The children, in their way, have been Alice’s entertainment. She has watched them develop their individual skills and implode into their individual habits and tics. She has found the process interesting and can talk to her children without the least bit of sentimentality or tinge of rancor. Belver’s Alice is self-possessed and on top of her game. Now that she’s found a worthy assistant in Arthur, she can tell him about her feelings and designs. To her children, she shows a different kind of coldness from the brusque dismissal practiced by her husband. She is matter-of-fact and direct exuding no fondness or affection. She offers respect while coolly, and sunnily, showing how well he knows all the quiddities of each of her offspring. Belver’s Alice is a model of intelligent observation. She someone who doesn’t miss a trick and knows how to put together the evidence she’s so calmly collected to create a sharp and accurate assessment of all of her children. She even knows how to bait them, as we see when she gives them all a personal box mementoes, key items of their individual lives. Each box also includes a price tag, one their father gave each of them to show his calculation of their separate worth.

These touches, the symbols Alice uses to recall her unseen children, the material she put in their boxes — Aiden’s is empty. — and the inclusion of the humiliating price tags, show Schellhardt’s keen attention to detail and her ability to elicit laughs from the truly funny while deriving pathos from it as well. We are as amused as Alice at the “gifts” she bestows on her children, but we can also empathize with the Ainsley siblings as we the effect those artfully chosen mementoes have.

Schellhardt is a master at making the convoluted look simple, and the simple speak volumes. She has written a complex, thought-provoking comedy that entertains effortlessly because of the sensibility Schellhardt gives each sequence and because she has a grand knack for writing a crackling line that will have you giggling or guffawing in turn. Those Ainsleys are auctioneers. They have to be quick of tongue and adept at language. This turns them into a witty bunch who can turn phrases with the best.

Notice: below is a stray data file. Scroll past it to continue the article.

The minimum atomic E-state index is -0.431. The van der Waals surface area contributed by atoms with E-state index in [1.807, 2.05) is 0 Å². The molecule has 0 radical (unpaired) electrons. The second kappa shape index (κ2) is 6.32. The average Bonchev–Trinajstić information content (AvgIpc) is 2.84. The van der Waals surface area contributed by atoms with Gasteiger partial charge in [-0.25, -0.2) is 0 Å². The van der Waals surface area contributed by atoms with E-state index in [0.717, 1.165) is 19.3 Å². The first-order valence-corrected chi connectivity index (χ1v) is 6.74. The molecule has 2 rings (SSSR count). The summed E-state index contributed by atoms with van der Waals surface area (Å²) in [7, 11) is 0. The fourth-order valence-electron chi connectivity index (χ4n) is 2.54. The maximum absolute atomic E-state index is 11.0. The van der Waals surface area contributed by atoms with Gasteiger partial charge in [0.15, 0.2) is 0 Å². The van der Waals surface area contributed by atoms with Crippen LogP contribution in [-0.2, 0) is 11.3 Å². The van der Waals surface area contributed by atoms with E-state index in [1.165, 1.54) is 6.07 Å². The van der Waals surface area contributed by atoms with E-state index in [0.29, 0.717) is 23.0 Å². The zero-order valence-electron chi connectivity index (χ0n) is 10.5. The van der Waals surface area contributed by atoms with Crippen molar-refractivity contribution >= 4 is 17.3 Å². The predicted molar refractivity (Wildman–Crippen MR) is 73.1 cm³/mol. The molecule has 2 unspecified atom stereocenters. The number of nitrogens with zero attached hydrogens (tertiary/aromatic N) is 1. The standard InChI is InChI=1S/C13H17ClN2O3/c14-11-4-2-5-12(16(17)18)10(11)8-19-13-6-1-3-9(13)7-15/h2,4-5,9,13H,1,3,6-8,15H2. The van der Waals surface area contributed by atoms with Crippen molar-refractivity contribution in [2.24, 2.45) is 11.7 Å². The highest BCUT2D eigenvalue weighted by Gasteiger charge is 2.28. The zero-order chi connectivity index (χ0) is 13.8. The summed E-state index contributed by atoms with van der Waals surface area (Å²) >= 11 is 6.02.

ainsleys 2Adam’s production mines the verbal gold of Schellhardt’s dialogue and becomes one smart, incisive, engaging piece of theater.

Brian Lee Huynh is especially impressive as Arthur, the neutral secretary, who goes about his business with class and poise while also gaining an affection for the Ainsleys, especially the lonesome Aiden, to whom he feels kinship and attraction.

Huynh is a marvel of decorum. Looking relaxed yet formal in his business suit and tie, he sense Alice’s humor immediately and builds a swift rapport with her and the Ainsley children. Huynh accentuates Arthur’s competence and honesty. He knows Arthur is more than Alice’s courier. He’s her representative, and Huynh plays him with easygoing authority that conveys he speaks for the person in charge.

Mary Elizabeth Scallen defies years, looking as if she has not aged one jot since her first appearance at People’s Light in an earlier century. She is uncompromising as Avery, refusing to let anything get in the way of truth or purpose. She and Teri Lamm’s Annalee are particularly good in a scene in which Annalee knows of Avery’s revulsion to the deceased Ainsley pere and anything associated with him, a revulsion so profound she can’t enter the space he once occupied, a space that is now Annalee’s office with all Dad’s furniture in place. Annalee uses that office as a refuge, especially the pater’s old desk, now hers, towards which she knows Avery has a pathologically superstitious aversion. Annalee defiantly clutches that desk challenging Avery to come in her office to take it and display it with the rest of the detritus comprised within the Ainsley inventory. But Avery, ever the resourceful survivor, musters the courage and moxie to get past her neuroses, realize her father’s dead, and the office is just an office, and fulfill her business there. Scallen is excellent in this scene. She shows Avery’s rare fear and possible submission, then tightens her face with practical, purposeful hardness that conveys her determination to master her hesitation and get what she wants. It’s one of many moments in which Scallen shines. She is also a master of getting the most from Schellhardt’s comically charged lines.

Jesse Pennington shows Aiden’s smug distancing techniques, one of which is calling Huynh’s Arthur by a different diminutive like “Petal” or “Cupcake” instead of his name. Lamm exudes machine-like efficiency as Annalee. Julianna Zinkel exudes independence and artistry as the creative Amelia, who lives 10 feet from her family’s manse and thinks she’s separate from the fold.

All kinds of jetsam was collected for the “Ainsley” set, and Luke Hegel Cantarella organized with the precision of Annalee, the polish of Aiden, the eye of Amelia, and the merchandizing savvy of Avery. Examining Cantarella’s set is an exhausting occupation. You must linger after the show to see it all. I have my eye on a rocking horse, a carved elephant, and an swag teapot with gold trim. I’m also taken with Alice’s desk with its pinkish legs that catch the light and make an otherwise classic object unique. Anne Kennedy has costumed perfectly. Karin Graybash’s sound design includes instances of gavels falling and illusions shattering. Also memories, as when Alice speaks nostalgically of an item and then can’t see it any more, as if the cataloguing in her memory is so complete, the actual item is rendered unnecessary. Or by letting once-important objects fade into the oblivion they’ve acquired.

“Auctioning the Ainsleys” runs through Sunday, November 8, at People’s Light & Theatre Company, 39 Conestoga Road, in Malvern, Pa. Showtimes are 7:30 p.m. Tuesday through Thursday, 8 p.m. Friday and Saturday, 7 p.m. Sunday, and 2 p.m. Saturday and Sunday. No matinee is scheduled for 2 p.m. Saturday, October 31, Tickets range from $79 to $62 and can be obtained by calling 610-644-3500 or by visiting